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Wednesday, 25 November 2009


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The Kindle version sounds like even more of a bargain when you've seen this: http://www.google.com/hostednews/afp/article/ALeqM5iW5Q6oq3wcjyEn2SZgYVrlcZ70ZQ

A good book to contemplate in those more private moments.

"Surely the most influential book of the nineteenth century"???. Well... surely it is the most influential book of any century!!!

In my opinion Darwin's "On the Origin of Species", along with Einstein's General Theory of Relativity, represent man's highest intellectual achievement. These two men, using only the power of observation, reasoning and the application of pure intellect, transformed our understanding of our world and our universe. The conclusions derived from their works have withstood every challenge, and these works continue to offer insight and understanding of the natural world. It is a sad thing that some in organized religion feel that they must make a demon of Charles Darwin in order to justify their own ideas about man and his origins, sad indeed.

Right on, Mike! 1st edition is definitely the way to go with OtOotS. It is a great, great book. As a supplement I suggest Ghiselin's Triumph of the Darwinian Method.

Mike, I've also been hearing recently that there is a new edition which is being offered for free, but to continue on your anachronistic analogy with the blog, I would say this one has been hacked, and someone added 50 pages of their own to it.

Thanks for the link to the first edition. It is a shame that even as a practicing biologist I am yet to read the classic. I did make an attempt once, but could not go beyond the first few pages. I got to tell you how happy I am that you showcased this book on its 150th anniversary on the year of Darwin's 200th birthday. This is a good time to make a second attempt.

The first edition is available free from the Gutenberg project.


The copyright on this book has expired so it's in the public domain.

I listened to an interesting story about this on NPR last evening. Seems that when the book was first released only very affluent people could afford it (it cost the equivalent of a week’s wages for most people). Compare that to the price of the Kindle version and it is truly amazing..
read at: http://www.npr.org/templates/story/story.php?storyId=120751039

Entirely coincidentally, I'm currently halfway through 'The Voyage of the Beagle' - which I began in slight trepidation, only to discover that Darwin was:
1. a wondrously humane and liberal person
2. hugely entertaining and incredibly brave
3. extremely witty, and occasionally downright hilarious

The "free" version not only had 50 pages of nonsense added as an introduction, it had lots of the original material *removed*. This vandalized copy was handed out on University campuses by creationists.

Darwin's writing is typical dense 19th century prose, and can be challenging to read, but it is well worth it. There are many moments when the mind boggles because the ultimate proof (the genetic code) won't be discovered for another century.

Can someone clearly state Darwin's contribution in a few sentences? What did he do that hadn't been done before? I'm not being facetious. As far as I know, the notion of biological change over time had been around for a while, as well as natural selection. Was he just the first to wrap it all up in one package?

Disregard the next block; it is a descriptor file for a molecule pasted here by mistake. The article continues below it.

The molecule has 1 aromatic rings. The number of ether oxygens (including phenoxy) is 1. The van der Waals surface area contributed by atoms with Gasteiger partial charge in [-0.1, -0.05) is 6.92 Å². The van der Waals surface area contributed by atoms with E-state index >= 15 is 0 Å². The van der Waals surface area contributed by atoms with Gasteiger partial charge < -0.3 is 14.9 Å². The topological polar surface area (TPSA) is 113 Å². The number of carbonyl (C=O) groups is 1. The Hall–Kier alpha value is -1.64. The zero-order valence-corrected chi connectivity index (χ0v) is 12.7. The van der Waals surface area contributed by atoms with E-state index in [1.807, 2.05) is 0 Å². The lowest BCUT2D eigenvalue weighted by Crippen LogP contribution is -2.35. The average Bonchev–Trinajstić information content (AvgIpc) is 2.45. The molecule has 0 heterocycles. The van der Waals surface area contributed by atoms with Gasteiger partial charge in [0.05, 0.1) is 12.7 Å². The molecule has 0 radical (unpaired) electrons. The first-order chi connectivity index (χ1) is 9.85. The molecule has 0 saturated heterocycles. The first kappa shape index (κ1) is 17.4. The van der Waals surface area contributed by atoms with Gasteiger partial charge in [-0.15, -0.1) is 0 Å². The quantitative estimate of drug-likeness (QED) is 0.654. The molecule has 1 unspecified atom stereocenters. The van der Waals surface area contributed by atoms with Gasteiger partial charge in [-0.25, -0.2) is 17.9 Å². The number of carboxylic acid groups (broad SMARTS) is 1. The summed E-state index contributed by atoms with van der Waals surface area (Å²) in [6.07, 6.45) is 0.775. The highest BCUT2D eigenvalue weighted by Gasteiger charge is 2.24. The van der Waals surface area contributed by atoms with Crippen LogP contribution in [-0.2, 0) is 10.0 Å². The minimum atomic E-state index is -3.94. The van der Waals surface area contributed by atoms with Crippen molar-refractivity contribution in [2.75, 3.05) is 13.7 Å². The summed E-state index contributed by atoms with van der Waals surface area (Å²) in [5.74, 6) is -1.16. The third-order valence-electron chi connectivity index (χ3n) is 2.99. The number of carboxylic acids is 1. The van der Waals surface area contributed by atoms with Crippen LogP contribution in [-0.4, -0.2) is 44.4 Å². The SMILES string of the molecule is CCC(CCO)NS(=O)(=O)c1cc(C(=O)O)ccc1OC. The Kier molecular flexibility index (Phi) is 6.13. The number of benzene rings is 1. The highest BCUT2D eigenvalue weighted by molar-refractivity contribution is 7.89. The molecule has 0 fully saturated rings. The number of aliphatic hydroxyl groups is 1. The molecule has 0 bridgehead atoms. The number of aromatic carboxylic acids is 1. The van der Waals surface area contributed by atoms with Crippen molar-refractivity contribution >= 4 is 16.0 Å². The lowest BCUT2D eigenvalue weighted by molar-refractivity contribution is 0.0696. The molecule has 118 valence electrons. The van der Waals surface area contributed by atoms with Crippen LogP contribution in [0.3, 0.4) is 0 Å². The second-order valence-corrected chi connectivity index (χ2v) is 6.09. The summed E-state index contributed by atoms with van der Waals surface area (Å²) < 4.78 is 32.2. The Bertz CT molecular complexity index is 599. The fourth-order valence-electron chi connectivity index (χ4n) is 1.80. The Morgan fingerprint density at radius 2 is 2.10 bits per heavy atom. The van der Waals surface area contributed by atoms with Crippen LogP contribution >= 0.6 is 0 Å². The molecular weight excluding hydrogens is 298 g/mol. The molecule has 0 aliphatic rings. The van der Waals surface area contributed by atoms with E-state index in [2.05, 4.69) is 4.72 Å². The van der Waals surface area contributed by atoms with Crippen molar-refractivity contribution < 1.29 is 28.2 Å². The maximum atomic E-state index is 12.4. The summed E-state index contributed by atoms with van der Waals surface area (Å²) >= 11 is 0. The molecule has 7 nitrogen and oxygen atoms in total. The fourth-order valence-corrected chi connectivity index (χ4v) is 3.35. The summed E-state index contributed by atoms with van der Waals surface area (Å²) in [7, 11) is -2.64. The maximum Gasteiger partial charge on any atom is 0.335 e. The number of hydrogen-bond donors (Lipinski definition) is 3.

Here's my first (American) edition. It came out in 1860, but what's a year between friends? :)


Um, WOW.


In Australia, a 3 part made-for-TV series has just finished screening. It is a co-production with Canada.


Wikipedia has some good articles on the topic (Darwin, Origin of Species, evolution etc).

In short, prior to Darwin (and his contemporaries like Wallace) the prevailing view was that God created every animal and placed them in their habitat. Darwin showed how animals evolved as a consequence of their habitat. This evolution went as far as creating different species, which was the key stumbling block for most naturalists of the time.

Buorquek, You are quite correct that the notion of "biological change over time" and the concept of "selection" have been proposed by philosophers in ancient Greece as well as in ancient India, and these were not unheard of in pre-Darwin's Europe though quite unpopular. But a clear exposition, with supporting evidence, of three key ideas--that *all extant creatures* on earth are related by descent, that variation of living form is *spontaneous and independent of selection*, and that *change over time in natural selection* provides a competitive advantage to a few rare spontaneous variants leading to speciation--was the novel and original contribution.

Here's to the most famous pigeon fancier of all time!

Animesh's distillation is a good one.

I would add only that -- although he never used the word -- Darwin's proposal was that biological form is shaped by an algorithm that acts on populations. Indeed, a widely accepted definition of evolution is: the change in frequencies of genetic variants in a population over time.

The key insight, missed by many who don't understand his theory, is that there are sequential rounds of descent with modification (reproduction with mutation of many individuals), followed by rounds of natural selection. This is is an iterative process.

It is no exaggeration to say that if one does not understand Darwin in terms of what we today call population genetics, one doesn't understand Darwin at all.

Living in the town of Darwin's birth (www.darwinshrewsbury.org/), this year has been rather special for local fans of the great man. I am planning to get hold of the audio CD of 'Origins', read by Richard Dawkins, having read that it is quite enjoyable and for some people easier to absorb than the original text.

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